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First drive: Mazda improves its Three breed

Broad appeal: Mazda's new small car is likely to attract young and old alike.

The new Mazda3 is better in almost every respect than its top-selling forebear

24 Nov 2008

THE new Mazda3 does not drive as differently to the current model as its radical new sheetmetal suggests, but one could easily mount the argument that it doesn’t need to.

A range of technical changes to the already-sharp global Ford small-car family platform makes the new Three’s chassis feel even tauter, as well as more refined and quieter, addressing the biggest single criticism levelled at its predecessor.

The second-generation Mazda3’s steering is also a little sharper and it corners flatter and with more poise and precision than before, seemingly without any loss of ride comfort – at least on the smooth but undulating surfaces we experienced during the global launch of the sedan in the spectacularly twisting mountain roads west of Los Angeles.

Of course, the new Mazda3 comes off a high base and replaces a model that accounts for almost a third of the resurgent Japanese maker’s worldwide sales and an even greater proportion in Australia, where more than 150,000 sales have made it the nation’s most popular vehicle among private purchasers.

So it comes as no surprise that the new model, even though it employs an “evolution” of the C1 chassis architecture that also underpins models like the Ford Focus and Volvo C30/S40/V50, easily cements its position as the most accomplished Japanese car in the small-car class when it comes to ride and handling.

22 center imageOkay, so there’s a minor ‘dead spot’ as you wind on the steering lock, be it from the straight-ahead or while already turning, that stops the redesigned Three from matching the precision of Ford’s European-built Focus, let alone BMW’s class-leading rear-drive 1 Series hatch, which is at least $20,000 more expensive.

And the carryover 2.0-litre four-cylinder engine, while vastly better-isolated from the cabin than before, remains the loudest part of the Mazda3 driving experience at all times.

Borrowed from the new Mazda6, the 2.3-replacing 2.5-litre four that will power our SP25 hatch and sedan is louder still, even if it offers stronger performance right across the rev range, which falls 500rpm short of the 2.0-litre at nearly 6500rpm.

While the interior is as stylish and appealing as the cool new exterior, we think the superb soft-look-and-touch dashboard material could have extended to contact areas of the 2.0-litre cars like the centre and door armrests, as it does on the 2.5s.

The carryover braking systems of both models we drove also suffered serious brake fade problems during super-enthusiastic driving on a number of downhill sections. That in itself was not altogether surprising, but the speed at which braking performance fell away did. Fortunately, once allowed to cool, their performance improved as quickly as it dissipated.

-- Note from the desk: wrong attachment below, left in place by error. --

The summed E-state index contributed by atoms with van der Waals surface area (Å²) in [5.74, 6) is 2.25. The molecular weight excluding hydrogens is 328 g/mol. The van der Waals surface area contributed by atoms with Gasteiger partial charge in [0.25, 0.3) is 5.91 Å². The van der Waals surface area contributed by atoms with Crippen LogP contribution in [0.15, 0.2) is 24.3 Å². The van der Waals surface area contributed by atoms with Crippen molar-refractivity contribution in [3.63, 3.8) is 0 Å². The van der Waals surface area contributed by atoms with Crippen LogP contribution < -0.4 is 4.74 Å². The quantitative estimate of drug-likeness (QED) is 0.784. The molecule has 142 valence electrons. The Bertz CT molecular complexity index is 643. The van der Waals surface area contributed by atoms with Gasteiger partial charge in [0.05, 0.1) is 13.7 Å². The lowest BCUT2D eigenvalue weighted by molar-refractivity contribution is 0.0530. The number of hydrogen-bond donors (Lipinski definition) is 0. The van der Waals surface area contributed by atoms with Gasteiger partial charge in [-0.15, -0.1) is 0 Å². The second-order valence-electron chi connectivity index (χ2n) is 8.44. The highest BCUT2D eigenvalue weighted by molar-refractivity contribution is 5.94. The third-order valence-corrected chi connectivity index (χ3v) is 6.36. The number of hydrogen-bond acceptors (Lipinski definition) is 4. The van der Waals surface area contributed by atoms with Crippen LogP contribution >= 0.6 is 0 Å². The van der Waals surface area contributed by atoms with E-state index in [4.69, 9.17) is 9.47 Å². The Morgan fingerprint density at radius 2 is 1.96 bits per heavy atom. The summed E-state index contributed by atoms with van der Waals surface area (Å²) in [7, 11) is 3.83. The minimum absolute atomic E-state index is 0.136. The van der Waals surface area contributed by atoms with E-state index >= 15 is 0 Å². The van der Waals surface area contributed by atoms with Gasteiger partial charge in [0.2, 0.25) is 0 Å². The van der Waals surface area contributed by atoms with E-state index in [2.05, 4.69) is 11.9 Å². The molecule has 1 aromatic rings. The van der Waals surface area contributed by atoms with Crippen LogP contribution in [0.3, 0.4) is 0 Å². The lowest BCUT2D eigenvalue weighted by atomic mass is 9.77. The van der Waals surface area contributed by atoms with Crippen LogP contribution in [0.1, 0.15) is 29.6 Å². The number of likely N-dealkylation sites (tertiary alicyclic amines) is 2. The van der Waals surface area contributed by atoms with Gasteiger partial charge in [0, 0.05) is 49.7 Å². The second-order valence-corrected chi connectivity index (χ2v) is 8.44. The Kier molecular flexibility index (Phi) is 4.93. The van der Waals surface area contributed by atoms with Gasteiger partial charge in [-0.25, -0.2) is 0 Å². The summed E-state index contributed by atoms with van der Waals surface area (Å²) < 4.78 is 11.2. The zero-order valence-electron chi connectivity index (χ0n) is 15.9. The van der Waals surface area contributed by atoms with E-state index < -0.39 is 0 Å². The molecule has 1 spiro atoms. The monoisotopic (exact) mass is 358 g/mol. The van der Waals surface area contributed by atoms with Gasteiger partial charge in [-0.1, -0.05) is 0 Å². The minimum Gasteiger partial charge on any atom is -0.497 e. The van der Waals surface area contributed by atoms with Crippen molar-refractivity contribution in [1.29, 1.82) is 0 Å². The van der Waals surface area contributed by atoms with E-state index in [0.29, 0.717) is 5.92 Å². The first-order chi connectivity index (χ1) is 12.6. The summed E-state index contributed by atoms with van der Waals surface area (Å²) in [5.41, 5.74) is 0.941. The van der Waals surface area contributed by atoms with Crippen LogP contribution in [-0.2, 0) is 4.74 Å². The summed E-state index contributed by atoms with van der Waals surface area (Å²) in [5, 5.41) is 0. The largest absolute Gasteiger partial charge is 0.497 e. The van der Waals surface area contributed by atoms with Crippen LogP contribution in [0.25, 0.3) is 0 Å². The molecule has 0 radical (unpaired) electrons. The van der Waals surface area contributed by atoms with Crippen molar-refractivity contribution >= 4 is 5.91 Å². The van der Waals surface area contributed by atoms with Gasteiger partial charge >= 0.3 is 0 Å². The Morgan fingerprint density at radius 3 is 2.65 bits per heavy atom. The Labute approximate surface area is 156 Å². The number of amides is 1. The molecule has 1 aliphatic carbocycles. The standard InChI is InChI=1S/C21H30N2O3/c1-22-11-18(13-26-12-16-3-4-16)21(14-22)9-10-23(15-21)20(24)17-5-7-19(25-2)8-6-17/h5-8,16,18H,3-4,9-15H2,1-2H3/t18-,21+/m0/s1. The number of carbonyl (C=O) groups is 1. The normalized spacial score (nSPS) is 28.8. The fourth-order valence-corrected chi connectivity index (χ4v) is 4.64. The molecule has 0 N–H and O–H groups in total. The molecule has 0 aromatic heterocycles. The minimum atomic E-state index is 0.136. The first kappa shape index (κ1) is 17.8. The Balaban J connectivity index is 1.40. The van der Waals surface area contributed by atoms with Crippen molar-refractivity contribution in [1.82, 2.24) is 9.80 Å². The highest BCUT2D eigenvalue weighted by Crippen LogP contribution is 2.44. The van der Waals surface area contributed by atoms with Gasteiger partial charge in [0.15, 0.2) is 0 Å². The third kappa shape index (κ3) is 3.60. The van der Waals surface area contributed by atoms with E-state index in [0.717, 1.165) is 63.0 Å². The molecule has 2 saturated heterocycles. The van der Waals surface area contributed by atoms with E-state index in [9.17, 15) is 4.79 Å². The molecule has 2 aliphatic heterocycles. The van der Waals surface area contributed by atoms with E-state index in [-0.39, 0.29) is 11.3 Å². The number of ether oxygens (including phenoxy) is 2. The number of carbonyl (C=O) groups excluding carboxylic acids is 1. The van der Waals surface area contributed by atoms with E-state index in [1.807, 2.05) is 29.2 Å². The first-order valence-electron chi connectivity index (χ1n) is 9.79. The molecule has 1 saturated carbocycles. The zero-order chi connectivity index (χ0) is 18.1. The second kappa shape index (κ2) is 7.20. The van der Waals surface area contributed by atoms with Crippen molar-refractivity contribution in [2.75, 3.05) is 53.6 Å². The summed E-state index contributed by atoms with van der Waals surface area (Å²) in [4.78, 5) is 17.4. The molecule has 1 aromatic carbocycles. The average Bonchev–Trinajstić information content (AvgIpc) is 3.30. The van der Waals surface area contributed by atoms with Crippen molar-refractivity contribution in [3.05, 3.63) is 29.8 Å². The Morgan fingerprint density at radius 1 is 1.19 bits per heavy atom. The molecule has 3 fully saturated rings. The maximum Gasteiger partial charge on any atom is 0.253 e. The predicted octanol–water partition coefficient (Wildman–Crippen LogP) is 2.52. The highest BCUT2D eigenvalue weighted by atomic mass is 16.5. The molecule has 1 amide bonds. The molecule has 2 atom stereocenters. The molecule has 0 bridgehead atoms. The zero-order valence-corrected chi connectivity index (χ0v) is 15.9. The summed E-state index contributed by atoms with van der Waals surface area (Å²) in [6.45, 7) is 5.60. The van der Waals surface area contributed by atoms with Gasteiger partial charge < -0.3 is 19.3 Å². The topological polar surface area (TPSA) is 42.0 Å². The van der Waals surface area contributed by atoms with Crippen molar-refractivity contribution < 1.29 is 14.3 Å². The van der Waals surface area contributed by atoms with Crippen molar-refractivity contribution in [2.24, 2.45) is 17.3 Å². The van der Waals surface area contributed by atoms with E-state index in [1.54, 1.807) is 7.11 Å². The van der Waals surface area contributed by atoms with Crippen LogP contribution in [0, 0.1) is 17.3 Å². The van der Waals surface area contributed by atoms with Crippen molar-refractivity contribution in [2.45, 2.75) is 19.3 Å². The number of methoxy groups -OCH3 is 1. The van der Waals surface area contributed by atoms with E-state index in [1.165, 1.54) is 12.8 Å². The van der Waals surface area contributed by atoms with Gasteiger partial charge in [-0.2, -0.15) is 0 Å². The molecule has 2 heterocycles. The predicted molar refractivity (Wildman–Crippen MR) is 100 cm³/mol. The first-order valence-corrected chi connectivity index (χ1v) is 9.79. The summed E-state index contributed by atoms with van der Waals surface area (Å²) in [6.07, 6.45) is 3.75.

While the two 2.5-litre cars we drove handled more crisply than the outgoing Mazda3 and delivered a notably more accomplished ability to change direction with European-style fluidity and composure, one was inexplicably slightly softer than the other. This was despite Mazda’s insistence that the US and Canadian-spec pre-production vehicles at the launch would carry the same suspension tune as European and Australian models.

Curiously, both 2.5s also presented a touch of steering kickback over the same road lumps that didn’t upset the 2.0-litre car we drove, and their more heavily-bolstered, leather-clad front seats (which will be standard in our SP25s) offered far better lateral support than the flatter cloth-trimmed seats found in 2.0-litre models.

Rear leg and head room is adequate rather than generous (though the latter should again be better in the hatch) and there is no centre rear head restraint.

But that’s where our criticisms of the new Mazda3 end.

We love the bold and cheeky new skin that features a complex arrangement of cleverly resolved character lines and body jewellery, and think it will be a hit with both young and not-so-young small-car buyers alike – even if it cloaks a platform that is fundamentally five years old.

The new interior is equally fresh, vibrant and significantly raises the bar for Mazda’s C-segment model via the use of higher-quality materials, a one-piece lower console/dashboard and a classier but still highly ergonomic overall layout that comprises a driver-oriented cockpit with heavily recessed twin instrument binnacles, a dash-top multi-information display and a multifunction steering featuring audio, trip and navigation controls.

Mated to a carryover six-speed manual transmission as standard or an optional new five-speed automatic gearbox to replace the outgoing four-speeder, putting the Mazda3 at the pointy end of the class in terms of transmission technology, the Three’s 2.0-litre engine was already among the leaders in its field with 108kW and 182Nm of torque.

So it seems Mazda has done enough in the areas that really matter to small-car buyers to keep its volume-selling model at the pointy end of its field.

Tauter, sharper, quieter, better-equipped and dressed even better both inside and out than before, the new Mazda3 should easily continue its forebear’s tradition of being one of Australia’s top-selling small cars.

Read more:

Mazda3 to be fast-tracked for Oz

LA show: Mazda's three-box debut

Sydney show: Mazda3 makes global debut

Rotary won’t die but current Mazda3 a hard act to follow

New Mazda3 stands aside


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